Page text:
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The Importance of Ice – A Tale of Two Drinks

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By Christine Sismondo

Not so very long ago, Brad Gubbins of the Toronto Institute of Bartending introduced me to the Bramble, a lovely spring cocktail if I’ve ever had one.

While many cocktail origins are fuzzy and, often apocryphal, the Bramble’s is not. It was invented in Soho (London) by a bartender named Dick Bradsell. It seems like a fairly simple drink: shake some gin, lemon and simple syrup together, pour over ice and then top with blackberry liqueur. However, there is one slightly complicated part: it must be made with finely crushed ice.

Bars often overlook the shape and quality of ice. If I ever get my own little cocktails and dreams spot open, that won’t be my mistake. I’m committed to good ice and at least three different sizes. Think I’m taking this too far? Not at all. In fact the reason for quite a few failed drinks is the ice.

First off, you want fresh ice. Consider throwing out all that pesky food that might give your ice a bad smell. If you can’t do that, though, make sure you refill your trays frequently. We’re not winning any environmentalist awards for any of this, I’m sure, but we try to remember to dump them about every other day. I can’t abide freezer smell in my cocktails. And I shouldn’t even have to point out that the better the water, the better the ice.

Cubes are fine for shaking. And, indeed, even the Bramble is fine to shake with good old pedestrian cubes – didn’t mean to mislead you. Just make sure the cubes are nice and cold – fresh out of the freezer and don’t be trying to re-use ice in several cocktails. A lot of people also try to use the shaking ice in the cocktail. Another no-no. That’s why the cocktail shaker has a strainer.

After shaking, you should always pour on to new, fresh ice and, depending on the drink, you want to vary the size of that ice. Which brings me back to the Bramble or any other summery, slushy drink. Think of a daiquiri. You wouldn’t attempt to serve that on the rocks, right? Same with a Bramble which has three distinct tastes – beginning, middle and end – thanks to the melting ice.

Crushing ice is simple. I have a hand-crank ice crusher, which is noisy, clumsy and awkward, but I put up with because of the beautiful and consistent ice it produces. These can be bought fairly cheaply. Cheaper yet is wrapping ice in a towel and pounding it with a mallet.

On the other end of the spectrum is the Old Fashioned or the Sazerac, which were precisely the two drinks I was allowed to choose between on my most recent trip to Sidecar. Bill Sweete set up the options and Casey Bee did the mixing. I understood why I wasn’t allowed to choose anything else once I saw the drink since Sweete and Bee are rightly proud of their new, lovely, large cubes of ice in my first-rate Old Fashioned. I’m going to say it was one large cube and that it was about the size of a tennis ball but, really, it’s been a long time since I played tennis.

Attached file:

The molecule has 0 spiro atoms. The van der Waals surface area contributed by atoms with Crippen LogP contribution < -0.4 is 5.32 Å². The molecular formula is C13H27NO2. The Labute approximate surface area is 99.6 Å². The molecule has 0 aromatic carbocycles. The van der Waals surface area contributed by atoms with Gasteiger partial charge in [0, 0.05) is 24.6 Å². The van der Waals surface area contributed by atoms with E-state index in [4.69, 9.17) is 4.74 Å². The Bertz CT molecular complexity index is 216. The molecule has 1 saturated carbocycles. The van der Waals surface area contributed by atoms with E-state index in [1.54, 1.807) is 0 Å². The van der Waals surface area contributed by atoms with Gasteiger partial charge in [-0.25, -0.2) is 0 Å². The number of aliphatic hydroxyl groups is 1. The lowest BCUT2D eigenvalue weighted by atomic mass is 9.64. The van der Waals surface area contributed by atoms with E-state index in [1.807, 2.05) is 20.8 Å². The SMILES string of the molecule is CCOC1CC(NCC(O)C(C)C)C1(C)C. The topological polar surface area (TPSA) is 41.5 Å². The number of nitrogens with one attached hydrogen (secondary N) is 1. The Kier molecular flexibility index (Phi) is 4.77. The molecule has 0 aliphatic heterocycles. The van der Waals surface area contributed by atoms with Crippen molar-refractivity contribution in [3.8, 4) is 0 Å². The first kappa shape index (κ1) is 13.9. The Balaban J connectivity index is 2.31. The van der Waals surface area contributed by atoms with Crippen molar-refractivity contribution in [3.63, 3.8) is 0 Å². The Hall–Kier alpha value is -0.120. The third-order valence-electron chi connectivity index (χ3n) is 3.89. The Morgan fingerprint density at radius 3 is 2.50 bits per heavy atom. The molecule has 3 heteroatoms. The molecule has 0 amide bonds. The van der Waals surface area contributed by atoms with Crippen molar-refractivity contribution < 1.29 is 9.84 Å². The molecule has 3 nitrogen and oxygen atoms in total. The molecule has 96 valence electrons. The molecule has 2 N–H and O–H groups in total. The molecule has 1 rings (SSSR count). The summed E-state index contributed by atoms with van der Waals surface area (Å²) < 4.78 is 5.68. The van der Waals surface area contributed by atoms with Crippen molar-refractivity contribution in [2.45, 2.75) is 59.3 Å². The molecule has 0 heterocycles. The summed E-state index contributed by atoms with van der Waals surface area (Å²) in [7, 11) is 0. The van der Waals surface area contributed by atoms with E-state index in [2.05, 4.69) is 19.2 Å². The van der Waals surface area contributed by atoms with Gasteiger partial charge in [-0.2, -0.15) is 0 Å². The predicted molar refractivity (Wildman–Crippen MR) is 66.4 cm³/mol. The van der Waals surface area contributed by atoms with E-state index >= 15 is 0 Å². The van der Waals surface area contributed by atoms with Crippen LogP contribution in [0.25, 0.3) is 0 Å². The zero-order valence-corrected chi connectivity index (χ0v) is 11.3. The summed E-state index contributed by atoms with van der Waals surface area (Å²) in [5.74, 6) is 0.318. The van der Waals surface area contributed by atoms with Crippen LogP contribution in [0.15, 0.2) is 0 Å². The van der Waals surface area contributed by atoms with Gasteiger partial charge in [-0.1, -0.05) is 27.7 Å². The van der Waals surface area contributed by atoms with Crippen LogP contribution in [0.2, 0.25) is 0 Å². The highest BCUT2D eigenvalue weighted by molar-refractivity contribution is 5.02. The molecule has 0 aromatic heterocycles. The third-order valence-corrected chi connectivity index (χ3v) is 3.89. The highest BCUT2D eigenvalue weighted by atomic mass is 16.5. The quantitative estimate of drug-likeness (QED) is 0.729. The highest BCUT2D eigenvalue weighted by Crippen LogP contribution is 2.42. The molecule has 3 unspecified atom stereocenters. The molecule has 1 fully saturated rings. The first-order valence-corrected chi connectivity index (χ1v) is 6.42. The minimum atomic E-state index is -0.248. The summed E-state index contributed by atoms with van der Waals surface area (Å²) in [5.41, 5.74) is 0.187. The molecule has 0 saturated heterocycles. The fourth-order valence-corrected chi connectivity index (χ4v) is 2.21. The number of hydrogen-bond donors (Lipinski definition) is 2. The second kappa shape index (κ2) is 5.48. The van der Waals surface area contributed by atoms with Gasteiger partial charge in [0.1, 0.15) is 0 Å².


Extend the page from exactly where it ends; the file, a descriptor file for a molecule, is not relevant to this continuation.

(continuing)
This matters to us cocktail geeks because of the surface area of the ice and how quickly the drink is getting watered down. We all get that as long as our drinks are getting cooler, they’re also being diluted, but the rate of dilution can be controlled and, with some drinks, especially whiskey-based ones, slowing down the process is really important. There’s nothing worse than rushing through your Old Fashioned in fear of it turning into a puddle of whiskey-flavoured water. If you want to savour the changing flavours, you need a nice big chunk of ice.

Once you hear someone’s philosophy of ice (or try a drink made properly with a big cube) it makes a lot of sense. So no more excuse. Throw out that old freezer-burnt ice and get the mallet out.

But don’t stick your tongue on the ice. At least not until it’s in the drink.

Old Fashioned (recipe taken from Jeffrey Morgenthaler)
2 oz bourbon
¼ oz rich simple syrup (2-1 sugar to water ratio)
Orange twist
2 dashes bitters

With a muddler, press the orange, bitters and syrup together. Add bourbon. Stir. Add good ice. Stir.

To watch Morgenthaler make it, click here.

2 oz Hendrick’s Gin
1½ oz lemon juice
½ oz simple syrup
½ oz blackberry liqueur

Shake all ingredients except the blackberry liqueur together well. Strain over crushed ice. Add liqueur.


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